Skeletal muscle is the most abundant tissue in the human body, accounting for about 40–45% of total body weight. It plays an important role in controlling physical activity, including voluntary locomotion, postural behavior, and breathing. Moreover, it has an extraordinary ability to adapt to physiological demands, such as growth, and to regenerate new muscle fibers after damage by injury or intense physical activity [1].

The regeneration and remodeling of skeletal muscles are extremely complex biological processes, in which skeletal muscle stem cells (also known as satellite cells, SCs) are involved. The SCs are located under the basal lamina of the myofiber; this position, between the myofiber and the surrounding extracellular matrix (ECM), is the reason Alexander Mauro gave them this name in 1961 [2]. In healthy adult mammalian muscle, SCs are predominantly quiescent (phase G0) and represent 2.5–6% of all nuclei of a given fiber; however, after injury or degeneration, SCs become activated and can generate large numbers of new myofibers within just few days [3]. Like stem cells, satellite cells also self-renew to maintain their own population, re-establishing their numbers and quiescent state by homing back to highly specialized niches, thus allowing future rounds of regeneration [4]. Specific temporal factors, called Myogenic Regulatory Factors (MRFs), members of the basic helix-loop-helix (bHLH) family of transcription factors including Myf-5, MyoD1, Myogenin and MRF4, are an essential group of four muscle-specific proteins responsible for acting at multiple points in the muscle lineage to cooperatively establish the skeletal muscle phenotype [4, 5].

Besides its well-known structural and biomechanical functions for the purpose of movement, the skeletal muscle is considered a secretory organ, capable of producing several substances called myokines, which can act on the muscle itself, on nearby tissues, and on distant organs, in an autocrine, paracrine and endocrine fashion, respectively [6,7,8]. These functions can be physiologically modulated by physical stimuli and by cytokines, mineral ions and hormones, or can be modified by sarcopenia, morphological modification of muscle fibers and/or endocrinopathies.

The evaluation of the skeletal muscle as a secretory organ is not fully understood, neither it is the endocrine control of muscle function and differentiation [9]. A future chapter in the endocrine discipline will certainly be musclecrinology. The aim of our study was to evaluate the endocrine machinery in an in vitro cellular model of myogenesis obtained from human skeletal muscle biopsies. The understanding of hormonal production and regulation in the skeletal muscle remodeling may contribute to the identification of new possible therapeutic targets in pathologies in which the myogenesis and/or the function of mature myocytes is affected.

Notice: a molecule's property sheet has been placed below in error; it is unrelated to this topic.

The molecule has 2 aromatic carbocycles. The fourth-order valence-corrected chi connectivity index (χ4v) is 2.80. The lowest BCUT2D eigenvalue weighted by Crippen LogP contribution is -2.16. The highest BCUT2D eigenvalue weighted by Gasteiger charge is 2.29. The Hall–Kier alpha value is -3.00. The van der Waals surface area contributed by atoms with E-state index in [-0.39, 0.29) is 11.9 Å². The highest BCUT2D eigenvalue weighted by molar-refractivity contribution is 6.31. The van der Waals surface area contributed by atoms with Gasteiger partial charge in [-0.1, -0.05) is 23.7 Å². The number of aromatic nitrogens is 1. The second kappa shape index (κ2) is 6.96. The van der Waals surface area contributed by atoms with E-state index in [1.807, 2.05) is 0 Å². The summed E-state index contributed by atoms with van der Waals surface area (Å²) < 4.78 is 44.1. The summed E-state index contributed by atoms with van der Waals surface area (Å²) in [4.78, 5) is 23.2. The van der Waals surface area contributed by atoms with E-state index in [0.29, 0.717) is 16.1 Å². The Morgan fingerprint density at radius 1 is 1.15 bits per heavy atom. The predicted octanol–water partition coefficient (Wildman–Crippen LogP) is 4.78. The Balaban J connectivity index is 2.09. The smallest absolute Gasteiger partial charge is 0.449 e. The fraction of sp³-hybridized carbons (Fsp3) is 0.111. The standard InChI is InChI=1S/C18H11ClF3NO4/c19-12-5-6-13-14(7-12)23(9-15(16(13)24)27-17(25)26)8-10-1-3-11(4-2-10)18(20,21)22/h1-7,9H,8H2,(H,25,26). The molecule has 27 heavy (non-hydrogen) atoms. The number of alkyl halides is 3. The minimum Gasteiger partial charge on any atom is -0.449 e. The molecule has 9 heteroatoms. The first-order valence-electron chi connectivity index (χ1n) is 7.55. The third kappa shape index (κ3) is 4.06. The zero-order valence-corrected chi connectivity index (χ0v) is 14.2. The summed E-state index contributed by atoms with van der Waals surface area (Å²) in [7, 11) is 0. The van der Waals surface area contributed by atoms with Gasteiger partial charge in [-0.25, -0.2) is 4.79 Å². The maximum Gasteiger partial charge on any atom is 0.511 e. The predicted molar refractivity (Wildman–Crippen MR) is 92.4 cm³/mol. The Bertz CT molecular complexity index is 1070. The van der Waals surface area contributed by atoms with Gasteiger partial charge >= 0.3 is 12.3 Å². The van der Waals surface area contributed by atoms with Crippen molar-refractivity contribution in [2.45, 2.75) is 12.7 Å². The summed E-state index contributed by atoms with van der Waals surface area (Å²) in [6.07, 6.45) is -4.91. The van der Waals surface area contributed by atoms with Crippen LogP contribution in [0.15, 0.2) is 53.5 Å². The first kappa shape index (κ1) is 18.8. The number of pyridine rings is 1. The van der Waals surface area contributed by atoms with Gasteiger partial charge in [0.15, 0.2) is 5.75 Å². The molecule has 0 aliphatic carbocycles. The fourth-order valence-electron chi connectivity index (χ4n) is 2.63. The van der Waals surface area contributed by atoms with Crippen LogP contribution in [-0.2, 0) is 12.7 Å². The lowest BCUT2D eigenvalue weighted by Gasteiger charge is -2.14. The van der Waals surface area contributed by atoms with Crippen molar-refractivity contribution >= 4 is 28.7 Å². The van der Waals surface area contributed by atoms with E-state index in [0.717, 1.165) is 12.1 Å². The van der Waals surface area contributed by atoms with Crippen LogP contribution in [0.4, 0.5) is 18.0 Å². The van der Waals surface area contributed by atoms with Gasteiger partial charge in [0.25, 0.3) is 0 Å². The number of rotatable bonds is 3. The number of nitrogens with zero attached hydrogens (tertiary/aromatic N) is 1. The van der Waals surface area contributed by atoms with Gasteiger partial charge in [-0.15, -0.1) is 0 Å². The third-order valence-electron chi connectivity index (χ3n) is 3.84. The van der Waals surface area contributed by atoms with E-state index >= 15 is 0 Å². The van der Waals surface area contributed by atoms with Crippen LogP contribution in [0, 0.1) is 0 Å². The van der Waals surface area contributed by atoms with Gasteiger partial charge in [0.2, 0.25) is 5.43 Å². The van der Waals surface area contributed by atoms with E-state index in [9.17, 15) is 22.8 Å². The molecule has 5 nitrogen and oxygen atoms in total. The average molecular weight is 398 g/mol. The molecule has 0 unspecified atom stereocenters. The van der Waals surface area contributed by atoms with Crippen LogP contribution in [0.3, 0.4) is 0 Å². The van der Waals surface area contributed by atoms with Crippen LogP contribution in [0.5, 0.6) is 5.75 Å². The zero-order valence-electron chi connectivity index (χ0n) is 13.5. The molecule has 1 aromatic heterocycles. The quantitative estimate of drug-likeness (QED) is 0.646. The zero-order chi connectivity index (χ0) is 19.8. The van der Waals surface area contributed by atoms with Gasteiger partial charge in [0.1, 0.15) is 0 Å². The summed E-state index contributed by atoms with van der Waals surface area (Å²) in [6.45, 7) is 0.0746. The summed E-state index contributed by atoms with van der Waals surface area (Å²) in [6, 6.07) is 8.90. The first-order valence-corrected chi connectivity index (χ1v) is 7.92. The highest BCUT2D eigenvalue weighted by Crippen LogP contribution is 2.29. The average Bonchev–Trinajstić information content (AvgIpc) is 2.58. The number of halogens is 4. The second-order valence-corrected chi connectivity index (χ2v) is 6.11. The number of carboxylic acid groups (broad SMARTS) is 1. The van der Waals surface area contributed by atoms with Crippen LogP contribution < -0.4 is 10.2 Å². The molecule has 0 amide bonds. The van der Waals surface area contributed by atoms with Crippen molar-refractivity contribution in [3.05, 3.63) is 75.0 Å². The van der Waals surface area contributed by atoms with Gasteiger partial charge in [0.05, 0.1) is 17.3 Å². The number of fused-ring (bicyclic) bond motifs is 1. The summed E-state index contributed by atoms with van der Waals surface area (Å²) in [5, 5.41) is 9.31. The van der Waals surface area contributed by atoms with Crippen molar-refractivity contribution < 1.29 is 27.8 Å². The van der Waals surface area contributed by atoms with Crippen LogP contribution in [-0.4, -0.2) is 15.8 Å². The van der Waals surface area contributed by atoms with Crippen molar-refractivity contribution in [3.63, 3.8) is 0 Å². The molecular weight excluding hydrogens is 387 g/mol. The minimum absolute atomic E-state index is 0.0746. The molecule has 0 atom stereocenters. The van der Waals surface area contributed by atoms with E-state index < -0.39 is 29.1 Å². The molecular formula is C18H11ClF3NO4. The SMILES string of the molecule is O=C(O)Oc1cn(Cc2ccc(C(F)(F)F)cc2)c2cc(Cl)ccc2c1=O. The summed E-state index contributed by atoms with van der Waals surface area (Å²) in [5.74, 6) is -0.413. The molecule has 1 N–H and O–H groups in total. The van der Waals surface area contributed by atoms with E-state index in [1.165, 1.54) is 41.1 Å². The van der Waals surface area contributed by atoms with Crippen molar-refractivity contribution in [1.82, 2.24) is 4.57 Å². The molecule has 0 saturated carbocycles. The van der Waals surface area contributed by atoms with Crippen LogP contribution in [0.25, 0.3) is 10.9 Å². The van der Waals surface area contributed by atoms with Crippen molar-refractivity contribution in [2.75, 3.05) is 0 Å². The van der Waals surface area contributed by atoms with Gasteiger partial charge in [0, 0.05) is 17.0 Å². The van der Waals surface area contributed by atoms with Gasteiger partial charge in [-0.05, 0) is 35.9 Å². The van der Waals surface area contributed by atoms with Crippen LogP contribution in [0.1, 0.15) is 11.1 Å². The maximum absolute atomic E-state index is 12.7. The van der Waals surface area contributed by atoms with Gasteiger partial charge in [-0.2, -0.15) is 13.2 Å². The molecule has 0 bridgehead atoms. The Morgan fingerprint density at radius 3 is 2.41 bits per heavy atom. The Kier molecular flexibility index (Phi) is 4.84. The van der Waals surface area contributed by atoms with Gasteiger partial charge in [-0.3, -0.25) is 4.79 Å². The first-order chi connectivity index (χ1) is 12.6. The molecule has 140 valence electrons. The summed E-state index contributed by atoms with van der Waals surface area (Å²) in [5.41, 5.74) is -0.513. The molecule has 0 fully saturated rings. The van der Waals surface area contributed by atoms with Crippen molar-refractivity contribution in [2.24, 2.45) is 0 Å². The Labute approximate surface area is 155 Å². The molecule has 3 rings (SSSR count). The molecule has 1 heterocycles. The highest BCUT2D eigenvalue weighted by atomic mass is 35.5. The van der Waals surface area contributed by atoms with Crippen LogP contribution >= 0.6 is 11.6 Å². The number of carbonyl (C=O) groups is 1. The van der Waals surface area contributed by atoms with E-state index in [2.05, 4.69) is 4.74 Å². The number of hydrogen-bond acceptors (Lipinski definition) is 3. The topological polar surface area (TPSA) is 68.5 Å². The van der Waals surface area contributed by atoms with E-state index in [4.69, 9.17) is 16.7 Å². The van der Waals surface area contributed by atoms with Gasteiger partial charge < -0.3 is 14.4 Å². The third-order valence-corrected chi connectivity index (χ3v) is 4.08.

Materials and Methods

Isolation of Human Skeletal Muscle-Derived Cells (hSkMCs)

Primary cultures were isolated from human skeletal muscle biopsies of 3 healthy adult volunteers undergoing plastic surgery, after signing an informed consent in accordance with a protocol approved by the Local Ethics Committee of AOU Careggi, Firenze (Italy), for human studies (Rif. N. 14.017), as well as the ethical standards stated in the Declaration of Helsinki (1964) and its later amendments or comparable ethical standards. The minced specimens were processed within 3 h from the operation and enzymatically digested for 3 h at 37 °C in Ham’s F12 Coon’s modification medium (Sigma-Aldrich) supplemented with 20% fetal bovine serum (FBS) and 3 mg/ml collagenase type I (C-0130, Sigma-Aldrich). The tissues were then mechanically dispersed by pipetting and passed through a sterile 100 μm stainless steel tissue sieve to remove any large debris. The undigested tissue trapped in the sieve was discarded, while the infranatant containing the hSkMC fraction was collected and the cells sedimented by centrifugation at 300×g for 5 min. The cells were then pre-plated into 100 mm Petri dishes for 1 h at 37 °C to remove fibroblasts which adhere to plastic more avidly than satellite cells. Afterwards, the resulting suspension was seeded in 100 mm tissue culture plates at 37 °C in humidified atmosphere with 5% CO2 using a skeletal muscle cell growth medium (GM) composed of Skeletal Muscle Cell Basal Medium (PromoCell GmbH, cod. C-23260) supplemented with 5% Fetal Calf Serum (FCS), 50 µg/ml fetuin, 10 ng/ml Epidermal Growth Factor (EGF), 1 ng/ml basic Fibroblast Growth Factor (bFGF), 10 µg/ml insulin, 0.4 µg/ml dexamethasone and 100 IU/ml penicillin, 100 μg/ml streptomycin (Table 1). The medium was refreshed twice a week and the cells were used for further subculturing or cryopreservation upon reaching 5 × 103 cells/cm2. Cells at the early passages (from 1 to 4) were used for all the experiments. All tissue culture plates utilized for cell amplification and experiments were previously coated with Matrigel® (BD Biosciences) in order to increase cell attachment, proliferation and to maintain cell phenotype [10].

Table 1 Supplements and concentrations after their addition to the basal medium for growth medium and myogenic differentiation medium used in the experiments, respectively

hSkMC Characterization and Multipotency Evaluation

The characterization of the hSkMC cell lines was performed analyzing the presence of the surface markers of mesenchymal stem cells and specific markers of the isolated satellite cells by flow cytometry analysis and by studying their multipotency toward the myogenic, the adipogenic and the osteogenic phenotypes, as previously described [11].